The Prey series continues with another solid Lucas Davenport "mystery"--although it's not really a mystery as we know from the beginning who did it, what was done, and why they did it. The fun part is riding along with Lucas and the gang while they figure it out and get the culprits.
The author has lightened up on his gruesome, bloody, murder scenes which I remember so vividly in his early novels. However, the witty banter and close relationships shared by Lucas and his fellow detectives and cops are still a big part of his stories. These guys really seem to like their jobs, and truly like each other, which is part of their appeal.
This one is set on the political stage as Lucas is called in to find out if there are dirty tricks being played in a new Senate race. It starts out with allegations of pornography and develops into murder. This isn't the best John Sandford, but it did have enough intrigue and interesting characters to keep me listening. As with any series, there is a chance of becoming tired of the same type of storyline unless the author steps it up somehow, and I would like to see something new in his next one.
Recommended for any long time Davenport fans, as well as new readers. If you're new to this series, starting from the beginning will introduce you to family members and friends as they developed over the years, however, this is fine as a stand alone novel.
When you read this novel, it will become clear why my headline is written as it is.
NOS4A2 is a story you won't want to miss. Well written, with a fresh, compelling storyline. A chilling start, and then it slows a little, but that is just necessary for information gathering, and character building--which all comes together with dizzying speed. I literally could not stop listening - everytime I put the ipod down to do something else, I couldn't wait to get back to it.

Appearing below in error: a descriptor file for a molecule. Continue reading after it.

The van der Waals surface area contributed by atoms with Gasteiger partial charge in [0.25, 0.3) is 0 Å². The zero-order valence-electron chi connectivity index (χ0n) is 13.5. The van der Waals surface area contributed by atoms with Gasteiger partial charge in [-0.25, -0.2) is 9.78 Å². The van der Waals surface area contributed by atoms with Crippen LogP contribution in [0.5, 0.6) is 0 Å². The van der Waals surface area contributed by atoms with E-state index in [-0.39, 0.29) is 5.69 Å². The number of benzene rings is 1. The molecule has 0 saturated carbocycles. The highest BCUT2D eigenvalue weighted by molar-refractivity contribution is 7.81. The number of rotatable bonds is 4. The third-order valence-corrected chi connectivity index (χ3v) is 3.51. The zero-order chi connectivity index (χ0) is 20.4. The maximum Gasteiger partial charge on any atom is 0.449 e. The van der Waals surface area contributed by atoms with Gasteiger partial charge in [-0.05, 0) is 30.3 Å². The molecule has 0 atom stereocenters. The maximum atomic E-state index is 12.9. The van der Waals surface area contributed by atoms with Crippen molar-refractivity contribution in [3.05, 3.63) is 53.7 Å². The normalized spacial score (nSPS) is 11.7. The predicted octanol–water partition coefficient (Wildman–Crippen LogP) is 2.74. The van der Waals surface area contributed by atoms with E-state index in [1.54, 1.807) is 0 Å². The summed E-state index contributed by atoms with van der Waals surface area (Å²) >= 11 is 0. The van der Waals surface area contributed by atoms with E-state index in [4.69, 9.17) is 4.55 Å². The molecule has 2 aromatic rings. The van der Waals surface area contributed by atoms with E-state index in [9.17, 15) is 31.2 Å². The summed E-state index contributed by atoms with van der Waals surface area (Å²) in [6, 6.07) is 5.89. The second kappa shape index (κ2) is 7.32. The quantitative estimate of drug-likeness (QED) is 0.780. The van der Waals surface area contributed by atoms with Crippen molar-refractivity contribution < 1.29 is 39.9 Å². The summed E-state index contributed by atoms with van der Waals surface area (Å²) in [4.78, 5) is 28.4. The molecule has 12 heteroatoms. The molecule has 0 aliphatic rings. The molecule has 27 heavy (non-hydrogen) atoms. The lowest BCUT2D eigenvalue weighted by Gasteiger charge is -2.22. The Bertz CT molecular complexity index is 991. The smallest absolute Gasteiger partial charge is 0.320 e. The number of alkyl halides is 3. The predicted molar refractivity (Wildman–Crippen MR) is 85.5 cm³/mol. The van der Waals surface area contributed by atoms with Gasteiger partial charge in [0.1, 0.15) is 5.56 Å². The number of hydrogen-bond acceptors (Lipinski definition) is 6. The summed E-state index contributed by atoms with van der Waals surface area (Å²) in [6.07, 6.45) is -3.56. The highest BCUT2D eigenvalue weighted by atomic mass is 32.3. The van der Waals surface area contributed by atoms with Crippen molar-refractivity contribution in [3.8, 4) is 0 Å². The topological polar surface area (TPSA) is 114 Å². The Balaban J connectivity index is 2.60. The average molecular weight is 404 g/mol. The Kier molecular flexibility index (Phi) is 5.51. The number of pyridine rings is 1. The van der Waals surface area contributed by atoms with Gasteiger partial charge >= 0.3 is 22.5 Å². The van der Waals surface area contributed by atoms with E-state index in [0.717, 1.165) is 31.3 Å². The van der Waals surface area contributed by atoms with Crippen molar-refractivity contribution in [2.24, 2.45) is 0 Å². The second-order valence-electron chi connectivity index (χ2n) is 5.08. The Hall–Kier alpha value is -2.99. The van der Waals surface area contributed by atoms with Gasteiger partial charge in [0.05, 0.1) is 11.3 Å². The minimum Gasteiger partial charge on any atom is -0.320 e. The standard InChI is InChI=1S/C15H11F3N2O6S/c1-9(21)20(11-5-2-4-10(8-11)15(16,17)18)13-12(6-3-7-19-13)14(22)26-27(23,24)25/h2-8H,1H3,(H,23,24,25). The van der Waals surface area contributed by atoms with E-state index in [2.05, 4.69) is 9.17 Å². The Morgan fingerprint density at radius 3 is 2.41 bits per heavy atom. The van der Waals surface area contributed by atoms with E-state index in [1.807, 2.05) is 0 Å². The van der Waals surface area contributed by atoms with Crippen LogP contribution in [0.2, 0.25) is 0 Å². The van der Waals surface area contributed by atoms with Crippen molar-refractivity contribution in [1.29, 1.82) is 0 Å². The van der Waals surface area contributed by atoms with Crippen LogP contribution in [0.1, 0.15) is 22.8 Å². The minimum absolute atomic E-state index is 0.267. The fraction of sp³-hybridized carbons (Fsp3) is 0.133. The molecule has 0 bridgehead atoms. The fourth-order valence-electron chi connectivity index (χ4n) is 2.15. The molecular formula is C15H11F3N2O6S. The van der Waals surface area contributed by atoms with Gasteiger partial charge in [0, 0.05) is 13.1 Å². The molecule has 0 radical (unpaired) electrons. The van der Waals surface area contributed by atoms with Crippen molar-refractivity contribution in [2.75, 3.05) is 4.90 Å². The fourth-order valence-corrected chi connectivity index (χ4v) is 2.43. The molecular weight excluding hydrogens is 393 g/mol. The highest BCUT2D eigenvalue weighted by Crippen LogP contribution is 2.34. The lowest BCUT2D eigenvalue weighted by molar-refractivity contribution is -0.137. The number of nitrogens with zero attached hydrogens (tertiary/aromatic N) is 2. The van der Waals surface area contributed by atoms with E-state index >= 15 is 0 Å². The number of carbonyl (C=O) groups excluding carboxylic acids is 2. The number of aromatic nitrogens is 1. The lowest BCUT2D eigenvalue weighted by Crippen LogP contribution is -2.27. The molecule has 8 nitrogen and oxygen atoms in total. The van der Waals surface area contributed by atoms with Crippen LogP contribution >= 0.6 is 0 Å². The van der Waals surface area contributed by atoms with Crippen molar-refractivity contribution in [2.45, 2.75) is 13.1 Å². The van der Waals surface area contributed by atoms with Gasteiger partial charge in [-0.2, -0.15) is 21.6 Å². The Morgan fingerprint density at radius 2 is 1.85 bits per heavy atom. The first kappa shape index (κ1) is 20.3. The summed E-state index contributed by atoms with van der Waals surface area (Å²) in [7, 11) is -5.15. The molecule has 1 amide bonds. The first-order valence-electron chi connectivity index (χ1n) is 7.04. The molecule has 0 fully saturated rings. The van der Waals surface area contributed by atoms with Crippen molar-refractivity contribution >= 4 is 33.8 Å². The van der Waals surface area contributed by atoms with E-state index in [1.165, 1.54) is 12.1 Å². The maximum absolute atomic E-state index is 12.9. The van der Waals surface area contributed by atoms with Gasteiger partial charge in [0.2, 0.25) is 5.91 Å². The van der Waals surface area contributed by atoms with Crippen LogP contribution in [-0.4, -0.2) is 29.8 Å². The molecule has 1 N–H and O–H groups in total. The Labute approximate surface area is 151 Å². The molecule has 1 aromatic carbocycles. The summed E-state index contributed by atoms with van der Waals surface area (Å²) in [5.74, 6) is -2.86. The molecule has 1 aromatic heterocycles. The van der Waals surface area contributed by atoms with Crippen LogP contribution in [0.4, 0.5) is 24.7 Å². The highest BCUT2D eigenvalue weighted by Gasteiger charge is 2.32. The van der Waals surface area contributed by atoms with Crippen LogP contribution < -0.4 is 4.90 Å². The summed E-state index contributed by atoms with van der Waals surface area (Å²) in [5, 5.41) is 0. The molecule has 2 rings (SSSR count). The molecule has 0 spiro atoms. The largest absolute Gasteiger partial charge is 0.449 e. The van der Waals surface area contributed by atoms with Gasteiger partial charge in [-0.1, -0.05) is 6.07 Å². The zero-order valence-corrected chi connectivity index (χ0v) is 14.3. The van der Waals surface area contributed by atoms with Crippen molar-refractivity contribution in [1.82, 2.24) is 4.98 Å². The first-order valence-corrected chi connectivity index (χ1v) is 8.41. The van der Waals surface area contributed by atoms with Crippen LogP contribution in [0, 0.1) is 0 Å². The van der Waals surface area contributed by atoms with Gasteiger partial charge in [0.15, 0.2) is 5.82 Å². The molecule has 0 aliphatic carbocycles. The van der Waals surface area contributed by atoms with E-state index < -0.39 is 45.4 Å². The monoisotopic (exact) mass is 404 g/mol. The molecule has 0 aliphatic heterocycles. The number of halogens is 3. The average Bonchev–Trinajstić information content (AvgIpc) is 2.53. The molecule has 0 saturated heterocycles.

At times I completely forgot I wasn't listening to a Stephen King novel, but I guess it is only normal that his son would have picked up some of his style over the years. Joe Hill is an excellent author, as shown by his many publications so far. This one is my favorite.
Charlie Manx is a really bad man of 100+ years old, who loves Christmas, and claims he has to "save" children from bad parents by kidnapping them and taking them to his Christmas Land to live. Unfortunately, most of the parents are killed or maimed in the process, unless they are saved to be used for "fun" games by the children in Christmas Land. One of the children who Manx kidnapped, escapes. Known as Vic (Victoria), she was a scrappy, tough kid who had a knack for "finding" things that were lost -in a way that even she didn't understand. Her gift becomes more clear to her as she grows into the strong and determined adult who fights the evil Manx to protect those she loves. It's hard to write a review without divulging too much information, but I haven't given anything away here, as this is all information you get quite quickly.
This is the first novel I've listened to narrated by Kate Mulgrew--and what a talent. She has a real grasp on what each character should sound like, and puts her heart and soul into it. I will definitely check out other works by her.
I feel lucky that so many King horror stories seem to primarily take place in my state of Colorado (Misery, The Shining, the Stand, etc) as does this one. I can picture where all the action takes place, as they are loosely based on actual locations or structures, which makes them deliciously creepy to read.